Nursing home deaths data Dear Editor:
The Sentinel’s July 8, 2020 article titled “Nursing home death data doesn’t match up to political debate” is misleading and violates the Code of Ethics set forth by the Society of Professional Journalists (SPJ).
Under SPJ’s Code of Ethics, journalists are to “gather, update, and correct information throughout the life of the news story.” After receiving information from the House Select Subcommittee on the Coronavirus Crisis addressing the article, The Sentinel has yet to make updates to present a fair and balanced reporting on the issue.
Now is the time to set the record straight.
Pennsylvania was one of five states to receive a letter from the Select Subcommittee because our governor was one of five that chose to directly contradict federal guidance from CMS and CDC. Just five governors out of 50 put out the strictest “must admit” orders — mandating that nursing homes accept potentially contagious and untested COVID positive patients from hospitals, regardless of their ability to properly quarantine and care for them.
These five states — Pennsylvania, New York, New Jersey, Michigan, and California — account for over 40% of all nursing home deaths and nearly 20% of total deaths in the United States. The statistics are staggering, and the Select Subcommittee is right to open an investigation into what data led to these unique policy decisions and their impact. Gov. Wolf should cooperate fully with this Congressional investigation.
At the start of the COVID-19 outbreak, the one thing we knew about the virus is that it disproportionately affected our elderly. Nationally, nursing home deaths represent 40% of total fatalities, and every state has experienced these devastating losses; however, not every state has had strict “must admit” orders like Pa.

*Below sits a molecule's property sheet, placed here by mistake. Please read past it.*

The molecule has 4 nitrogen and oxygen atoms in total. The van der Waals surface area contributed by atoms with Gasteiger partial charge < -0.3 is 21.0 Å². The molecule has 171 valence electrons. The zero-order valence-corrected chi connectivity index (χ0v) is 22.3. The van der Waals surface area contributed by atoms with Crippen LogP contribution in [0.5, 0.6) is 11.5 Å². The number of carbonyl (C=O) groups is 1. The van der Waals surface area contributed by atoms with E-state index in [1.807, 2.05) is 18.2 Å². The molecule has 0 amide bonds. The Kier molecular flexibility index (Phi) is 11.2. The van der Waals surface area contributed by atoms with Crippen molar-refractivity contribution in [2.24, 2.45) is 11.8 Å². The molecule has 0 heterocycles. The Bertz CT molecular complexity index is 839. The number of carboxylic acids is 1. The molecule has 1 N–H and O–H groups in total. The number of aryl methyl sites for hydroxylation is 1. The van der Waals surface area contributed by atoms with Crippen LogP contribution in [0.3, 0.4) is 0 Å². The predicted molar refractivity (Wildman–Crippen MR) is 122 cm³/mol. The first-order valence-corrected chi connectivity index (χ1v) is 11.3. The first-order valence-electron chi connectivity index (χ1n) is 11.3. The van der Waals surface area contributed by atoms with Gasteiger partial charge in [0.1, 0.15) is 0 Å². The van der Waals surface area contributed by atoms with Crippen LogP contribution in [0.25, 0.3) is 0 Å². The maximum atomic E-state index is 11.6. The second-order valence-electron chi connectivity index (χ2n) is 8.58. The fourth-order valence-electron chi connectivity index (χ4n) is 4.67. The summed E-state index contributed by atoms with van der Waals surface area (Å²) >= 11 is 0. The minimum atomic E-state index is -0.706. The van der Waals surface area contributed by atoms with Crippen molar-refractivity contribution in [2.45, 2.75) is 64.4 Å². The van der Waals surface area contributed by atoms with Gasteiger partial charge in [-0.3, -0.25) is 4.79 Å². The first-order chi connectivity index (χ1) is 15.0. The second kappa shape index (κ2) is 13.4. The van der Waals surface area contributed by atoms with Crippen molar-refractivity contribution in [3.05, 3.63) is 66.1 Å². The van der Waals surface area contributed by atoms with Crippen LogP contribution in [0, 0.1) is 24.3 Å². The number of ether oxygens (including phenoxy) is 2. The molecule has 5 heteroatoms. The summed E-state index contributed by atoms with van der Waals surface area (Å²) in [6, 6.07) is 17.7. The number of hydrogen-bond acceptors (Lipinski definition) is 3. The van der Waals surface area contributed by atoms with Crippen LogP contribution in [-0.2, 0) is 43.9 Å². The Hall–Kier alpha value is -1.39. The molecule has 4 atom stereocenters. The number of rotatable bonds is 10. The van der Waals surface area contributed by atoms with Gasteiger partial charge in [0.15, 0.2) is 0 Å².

When you compare deaths per capita in nursing homes, it’s clear that the five “must admit” states have higher rates (New Jersey—125.8; Pennsylvania—56.4; New York—48.6; Michigan—46.1; California—28.3) than the national average (27.6 according to the data from the Centers for Medicare and Medicaid Services).
For example, as of July 17 reporting, Pennsylvania has 56.4 nursing home deaths per 1,000 residents — compared to 16.5 in Florida and 11.2 in Texas.
As the past few weeks have shown, our nation is not done with our fight against COVID-19, which makes my work and that of the Select Subcommittee ever more urgent. If, as we suspect, these “must admit” orders have a deadly impact on our nursing home residents, it’s critical that we work together to reverse these policies and better protect our seniors in nursing homes.
Our seniors deserve better, and our community deserves better from The Sentinel staff.
Rep. Scott Perry
Select Subcommittee Republican spokesman issued the following statements to update the story following publication online:
“The five states – New York, New Jersey, Michigan, Pennsylvania, and Michigan – we launched investigations into each had the most severe versions of ‘must admit’ orders in the country. These orders mandated nursing homes accept potentially contagious and untested COVID-positive patients from hospitals, regardless of their ability to properly quarantine and treat them, in direct contradiction of CMS and CDC guidance.
We have known since the beginning of this crisis based on data from Europe that nursing homes and the elderly were especially vulnerable to this disease. It is clear based on the mass number of fatalities nationwide – over 40% from nursing homes – that every state has suffered these horrible deaths. But not every states had a strict ‘must admit’ order like NY, NJ, MI, PA, and CA. We must determine why these orders were made and what consequences they had.”
The following paragraph was already used in the story:
“What we saw when you take the five states that went against the CMS guidelines, there was a dramatic increase in those states” regarding COVID-19 deaths in nursing homes, Scalise said, which is why his committee sent letters demanding answers as to why those five states had pursued such a policy.
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